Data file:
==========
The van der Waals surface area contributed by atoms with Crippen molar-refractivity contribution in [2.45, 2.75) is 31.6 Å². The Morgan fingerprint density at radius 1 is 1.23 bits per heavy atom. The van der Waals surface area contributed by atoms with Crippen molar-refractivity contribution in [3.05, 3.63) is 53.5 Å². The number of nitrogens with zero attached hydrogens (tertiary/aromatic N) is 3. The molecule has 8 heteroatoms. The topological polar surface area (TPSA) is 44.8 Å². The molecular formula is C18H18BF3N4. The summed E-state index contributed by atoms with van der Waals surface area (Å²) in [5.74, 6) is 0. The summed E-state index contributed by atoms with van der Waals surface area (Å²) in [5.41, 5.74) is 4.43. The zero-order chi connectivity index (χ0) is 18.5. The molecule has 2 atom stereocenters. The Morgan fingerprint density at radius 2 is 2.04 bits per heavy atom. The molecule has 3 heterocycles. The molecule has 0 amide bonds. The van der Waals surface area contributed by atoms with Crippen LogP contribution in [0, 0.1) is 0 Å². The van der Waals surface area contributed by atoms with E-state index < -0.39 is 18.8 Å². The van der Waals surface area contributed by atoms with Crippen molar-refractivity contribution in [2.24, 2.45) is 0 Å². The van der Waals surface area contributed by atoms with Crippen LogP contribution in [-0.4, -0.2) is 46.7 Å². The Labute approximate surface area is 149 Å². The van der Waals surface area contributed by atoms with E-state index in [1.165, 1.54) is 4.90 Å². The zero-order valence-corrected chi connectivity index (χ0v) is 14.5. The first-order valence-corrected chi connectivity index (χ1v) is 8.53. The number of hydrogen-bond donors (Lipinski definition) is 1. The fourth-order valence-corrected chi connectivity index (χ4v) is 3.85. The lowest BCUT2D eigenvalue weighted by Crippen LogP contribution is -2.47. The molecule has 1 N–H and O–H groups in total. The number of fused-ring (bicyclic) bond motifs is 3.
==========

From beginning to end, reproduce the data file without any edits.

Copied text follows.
The van der Waals surface area contributed by atoms with Crippen molar-refractivity contribution in [2.45, 2.75) is 31.6 Å². The Morgan fingerprint density at radius 1 is 1.23 bits per heavy atom. The van der Waals surface area contributed by atoms with Crippen molar-refractivity contribution in [3.05, 3.63) is 53.5 Å². The number of nitrogens with zero attached hydrogens (tertiary/aromatic N) is 3. The molecule has 8 heteroatoms. The topological polar surface area (TPSA) is 44.8 Å². The molecular formula is C18H18BF3N4. The summed E-state index contributed by atoms with van der Waals surface area (Å²) in [5.74, 6) is 0. The summed E-state index contributed by atoms with van der Waals surface area (Å²) in [5.41, 5.74) is 4.43. The zero-order chi connectivity index (χ0) is 18.5. The molecule has 2 atom stereocenters. The Morgan fingerprint density at radius 2 is 2.04 bits per heavy atom. The molecule has 3 heterocycles. The molecule has 0 amide bonds. The van der Waals surface area contributed by atoms with Crippen LogP contribution in [0, 0.1) is 0 Å². The van der Waals surface area contributed by atoms with E-state index < -0.39 is 18.8 Å². The van der Waals surface area contributed by atoms with Crippen molar-refractivity contribution in [2.24, 2.45) is 0 Å². The van der Waals surface area contributed by atoms with Crippen LogP contribution in [-0.4, -0.2) is 46.7 Å². The Labute approximate surface area is 149 Å². The van der Waals surface area contributed by atoms with E-state index in [1.165, 1.54) is 4.90 Å². The zero-order valence-corrected chi connectivity index (χ0v) is 14.5. The first-order valence-corrected chi connectivity index (χ1v) is 8.53. The number of hydrogen-bond donors (Lipinski definition) is 1. The fourth-order valence-corrected chi connectivity index (χ4v) is 3.85. The lowest BCUT2D eigenvalue weighted by Crippen LogP contribution is -2.47. The molecule has 1 N–H and O–H groups in total. The number of fused-ring (bicyclic) bond motifs is 3.